The Royal Commission into Child Sexual Abuse is soon to report back on its findings regarding the Catholic Church in Australia. You may have been surprised, appalled, stunned or mystified by the presentations of some senior clergy and religious at the Royal Commission into Child Sexual Abuse and by the evidence of those who were betrayed by clergy, religious or lay workers. I remain extremely surprised and shocked by some of the stories that emerged.
I have some familiarity with the operations of the Church from around 40 years of working as a layperson in several dioceses in Catholic schooling and in associated senior executive positions. I offer five points for enlightenment to people who might be struggling to understand how the show works. These insights do not excuse the lack of action or the appalling misjudgements that have been made to date. Neither are they a complete description of the Church.
It is feudal
This is the foundation of all the governance processes. Say what you will about the authority of Rome on certain matters, the reality is that a diocesan bishop is fairly much a law unto himself. He can seek advice as he chooses, share information as he desires and be highly competent or totally incompetent. Overall he is fairly unaccountable for his administrative competencies or how a diocese functions. Accountability is more rigorous with doctrinal matters. Even a local Finance Committee can feel limited when a bishop decides on a certain course of action – that is if the diocese has much in the way of resources.
There is no contemporary role description and no key result areas on which to monitor a bishop’s performance. It can be challenging to find a clear chain of reporting or accountability in a diocese. It can be pretty vague in some places compared with most contemporary organisations. The appointment process of a bishop can appear as fairly clandestine. Some observe it is based upon patronage more often than overall competency. There is no interview process and a known vacancy is rarely filled expeditiously. It can sometimes take over twelve months! One Queensland rural diocese is still awaiting an appointment and it has been over two years since the previous bishop died after a known battle with cancer. There seems to be little forward planning at central governance levels in Rome. The result is that the people of a diocese rejoice when they get a good appointment and batten down the hatches if they get an inadequate appointee.
This flows through to the appointment and the operation of the clergy in local parish settings or their appointment to other executive roles in a diocese. While many of the clergy have good pastoral skills or may have exemplary skills in spiritual development of others, most have little training in administration or in managing what is essentially a small to medium size business, their parish. Some develop such skills via their parishioners – if they are open to this. Some bumble their way through. Very few do relevant post-graduate study. Even trying to get a written response from most clergy to a survey, checking minutes of a meeting, returning phone calls and so on can be a gargantuan task – even for a bishop.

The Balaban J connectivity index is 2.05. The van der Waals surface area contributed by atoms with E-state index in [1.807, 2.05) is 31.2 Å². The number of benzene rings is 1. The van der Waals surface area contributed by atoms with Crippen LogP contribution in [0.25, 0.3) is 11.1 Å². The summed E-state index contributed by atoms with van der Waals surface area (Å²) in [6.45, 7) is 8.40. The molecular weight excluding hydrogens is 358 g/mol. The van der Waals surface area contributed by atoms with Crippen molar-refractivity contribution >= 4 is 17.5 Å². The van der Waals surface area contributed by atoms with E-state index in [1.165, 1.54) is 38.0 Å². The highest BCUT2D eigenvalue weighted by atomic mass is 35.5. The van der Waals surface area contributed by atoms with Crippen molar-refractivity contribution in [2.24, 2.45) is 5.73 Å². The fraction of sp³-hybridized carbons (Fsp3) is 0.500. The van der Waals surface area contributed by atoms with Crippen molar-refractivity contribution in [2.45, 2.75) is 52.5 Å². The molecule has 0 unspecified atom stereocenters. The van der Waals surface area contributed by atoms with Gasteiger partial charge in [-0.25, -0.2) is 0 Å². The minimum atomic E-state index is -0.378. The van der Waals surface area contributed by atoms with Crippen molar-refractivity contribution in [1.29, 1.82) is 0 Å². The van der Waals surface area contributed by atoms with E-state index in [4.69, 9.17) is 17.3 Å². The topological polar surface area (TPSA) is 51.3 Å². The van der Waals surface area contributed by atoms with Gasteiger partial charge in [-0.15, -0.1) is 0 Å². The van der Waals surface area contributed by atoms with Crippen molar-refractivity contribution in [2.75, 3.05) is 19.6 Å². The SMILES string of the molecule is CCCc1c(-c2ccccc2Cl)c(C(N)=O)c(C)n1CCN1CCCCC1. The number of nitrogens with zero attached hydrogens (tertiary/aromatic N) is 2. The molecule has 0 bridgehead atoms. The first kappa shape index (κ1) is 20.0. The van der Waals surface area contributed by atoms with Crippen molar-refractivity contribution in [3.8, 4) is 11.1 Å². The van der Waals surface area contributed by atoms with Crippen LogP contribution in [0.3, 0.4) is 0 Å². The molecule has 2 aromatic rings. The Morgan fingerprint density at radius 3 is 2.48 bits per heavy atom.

It is family
The best analogy I can give is that many dioceses operate a bit like a family business that has grown without adequate structures and the necessary skill sets being put in place. The bishop is the patriarch but is not the founder. More often than not he has been appointed from outside of the diocese’s “inner clan” and may be still finding acceptability as the boss by some of its members.
The ordained clergy are the “inner clan” and act in the main like the “older uncles” in a family business. Some have more interest in the show than others, some are fantastic and are the ones that keep the show afloat, while others feel that they should have more power than they deserve. Several are on the family payroll because they could not get a job elsewhere. A few avoid family gatherings at any cost. Many of these older uncles present a jaundiced view towards some of the progeny who will replace them in time. They complain that the gene pool has reduced in size and quality and they now have to work hard in the family business long after their schoolmates have retired.
Formalities and structures of meetings, formal agreements and so forth might not be as well developed or processed, similar to a family business that operates feudally more than collaboratively or effectively. Some dioceses resemble the family business that was once successful but has lost its way. The family look externally to lay blame rather than recapturing its core business and redefining its place in contemporary society. This can be true of the broader Church.